Why racing? Why do I actually care about my time? Why do I want to beat the 49:55 I did 20 years ago? Isn't that unreasonable? Well we'll see about that! I guess that deep down, I believe that if I beat that time that means that I'm still 25. Just like I feel. Can any of us really believe we're getting older? When my body gets fat and lazy, that's when I start to actually feel old. After a 10k run, especially a race, I feel so alive that I sometimes feel like I can physically see things clearer. Call me crazy. But in those moments, I feel better than 10 years ago.
Anyway, I will beat that 49:55 soon. I will run a marathon. I promised my wife I wouldn't run a marathon next year, but I probably will. I can feel that challenge seducing me every time I read other blogs or talk to other runners. I have never read or heard a runner say: don't do it.
My initial plan was to build up my speed in 2008, concentrating on medium distances (5k t 10 Miles) and then graduate to half-marathon and marathon in 2009. We'll see. Maybe I could squeeze a marathon at the end of 2008?
Will I ever run a Boston-qualifying time in a marathon? Too early to say. Maybe my body can't physically do it. Even if I can, maybe I'm not ready to invest the time and effort required for me to do it. One thing is for sure, I'm not a naturally fast runner.
I guess I rambled enough for this first running post. I'll try to be more structured in the future.
Tuesday, May 15, 2007
The accelerometer (acc. for short) is pretty cool but I'm bot sure I'll be able to use it to balance my robot. I should have researched this a bit more. I thought the tilt measurement function was independent of the acceleration part. Unfortunately, it isn't so while the robot falls, the numbers being reported are not the angle. I need to puzzle a bit more on this.
Another problem I had was accessing the sensor from RobotC. The documentation identifies the address as 42H to 47H. I had something at 42H but nothing meaningful at 43H and 44H.
Late in the evening, after 2 Advils, I decided to take a peek at 40H to 45H instead and voila! all 3 axis on the NXT display. Time to update your documentation guys.
Tuesday, May 8, 2007
This whole thing relies on an algorithm called PID (Proportional Integral Derivative). Looks like one of the terms actually takes care of that by minimizing the accumulated error.
See my web site for a more detailed description.
A big problem seems to be that once it starts rolling in one direction, it just keeps going. There's no "stay in place" logic, so as long as the robot stays pretty much vertical, it's happy.
I'm now working on a more elaborate program inspired by my imperfect understanding of Ryo's project. That code takes everything into account.
Monday, May 7, 2007
I did it. After uselessly going to Sears (losers, they have nothing) and Toys-r-us (Downtown Toronto location closed, worse losers), I finally found an NXT box, way up there on the top shelf at an obscure toy store. It was overpriced compared to Lego's online store but I didn't care. Who can wait for delivery.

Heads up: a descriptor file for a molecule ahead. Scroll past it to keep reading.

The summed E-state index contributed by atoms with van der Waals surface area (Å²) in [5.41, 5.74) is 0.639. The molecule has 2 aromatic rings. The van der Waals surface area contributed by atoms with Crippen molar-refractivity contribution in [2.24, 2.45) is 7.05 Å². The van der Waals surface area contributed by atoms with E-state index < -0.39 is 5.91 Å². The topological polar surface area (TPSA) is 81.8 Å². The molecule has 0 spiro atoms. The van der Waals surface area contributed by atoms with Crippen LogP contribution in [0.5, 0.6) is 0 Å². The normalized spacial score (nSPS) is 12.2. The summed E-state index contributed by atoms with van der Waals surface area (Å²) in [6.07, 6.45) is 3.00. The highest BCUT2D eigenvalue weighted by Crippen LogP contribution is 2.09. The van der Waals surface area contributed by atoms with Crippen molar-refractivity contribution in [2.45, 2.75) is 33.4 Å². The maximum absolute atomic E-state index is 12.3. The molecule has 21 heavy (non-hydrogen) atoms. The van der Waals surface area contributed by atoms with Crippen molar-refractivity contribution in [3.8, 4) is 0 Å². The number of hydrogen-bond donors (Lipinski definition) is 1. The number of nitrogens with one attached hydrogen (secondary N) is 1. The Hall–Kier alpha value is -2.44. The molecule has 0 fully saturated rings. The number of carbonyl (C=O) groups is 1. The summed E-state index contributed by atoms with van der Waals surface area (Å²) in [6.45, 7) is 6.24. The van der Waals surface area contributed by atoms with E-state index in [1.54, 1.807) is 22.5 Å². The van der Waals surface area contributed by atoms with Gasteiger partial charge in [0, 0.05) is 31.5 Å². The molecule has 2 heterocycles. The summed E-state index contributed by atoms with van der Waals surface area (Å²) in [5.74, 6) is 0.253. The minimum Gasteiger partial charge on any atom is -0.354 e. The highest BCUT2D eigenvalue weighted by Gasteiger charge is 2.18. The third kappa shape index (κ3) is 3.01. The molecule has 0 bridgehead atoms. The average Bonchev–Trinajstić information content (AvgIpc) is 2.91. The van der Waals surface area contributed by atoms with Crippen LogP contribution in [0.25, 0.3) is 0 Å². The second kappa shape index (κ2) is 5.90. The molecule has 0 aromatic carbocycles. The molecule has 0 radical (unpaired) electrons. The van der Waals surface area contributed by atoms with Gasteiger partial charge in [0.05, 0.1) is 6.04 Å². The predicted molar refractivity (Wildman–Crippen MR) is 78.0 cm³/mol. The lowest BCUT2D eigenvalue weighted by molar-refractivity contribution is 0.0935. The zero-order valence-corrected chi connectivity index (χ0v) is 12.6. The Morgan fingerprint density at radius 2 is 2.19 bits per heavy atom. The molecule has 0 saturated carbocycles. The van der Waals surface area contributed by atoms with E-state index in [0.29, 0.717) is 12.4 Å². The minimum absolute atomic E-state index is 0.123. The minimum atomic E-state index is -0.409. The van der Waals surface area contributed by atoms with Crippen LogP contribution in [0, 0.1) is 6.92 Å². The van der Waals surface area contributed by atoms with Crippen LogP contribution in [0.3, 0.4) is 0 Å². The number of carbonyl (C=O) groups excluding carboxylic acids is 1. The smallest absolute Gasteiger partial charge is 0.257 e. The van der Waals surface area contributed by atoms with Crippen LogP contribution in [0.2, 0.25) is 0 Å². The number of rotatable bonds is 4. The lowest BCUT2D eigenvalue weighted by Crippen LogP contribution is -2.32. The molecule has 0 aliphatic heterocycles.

Built the first sample robot as soon as I got home. My 12 year old daughter, which to my great shame has never played with the Lego kits I bought for her when she was younger, couldn't keep her hands off my new toy. I sure told her off. If she wants to play with Lego robots, she can join the friggin' Lego club at school!
No programming yet...
Tuesday, May 1st, 2007
Added the light sensor to the front and wrote a line following program. Not a big fan of Visual Programming. Researched options a bit and decided to try RobotC. leJOS seemed interesting but it looks like it's not quite ready yet. I'll try it for sure later. My other option was NBC/NXC which was close to RobotC. What did it was Steve Hassenplug's NXT development environment comparison. RobotC is way fast, plus the debugger is nice. I'll try it and see if it's worth 30 bucks.
Wednesday, May 2nd, 2007
Couldn't wait any longer.
Friday, May 4th, 2007
Installed RobotC and updated my Firmware. Looked at Philo's program written in NBC and quickly adapted it to RobotC. Robot falls faster than on the movies. Need to play with the various constants.
I'm not too sure about this light sensor. It's all right, but as soon as the surface changes, it's bye-bye robot. Not to mention hills.
To make a long story short, I ordered the accelerometer sensor which supposedly also reports the tilt in three axis. I also ordered a rechargeable battery pack 'cause I'm going thru batteries like their going out of style. Unfortunately, they are back ordered so my order is delayed, pending the battery pack. Aaaaarg! I'll keep playing with the light sensor in the mean time.
Sunday, May 6th, 2007
My brain is mush. I have been trying to comprehend Ryo's Mathematical Model of the NXTWay-G.
Did you know that:
That's the kind of crazy stuff that's involved. And this is a simple one. How on earth am I supposed to know the moment of inertia of my robot's body? Do I need it?
I'm going to maintain a an annotated model that describes what I find out as I progress.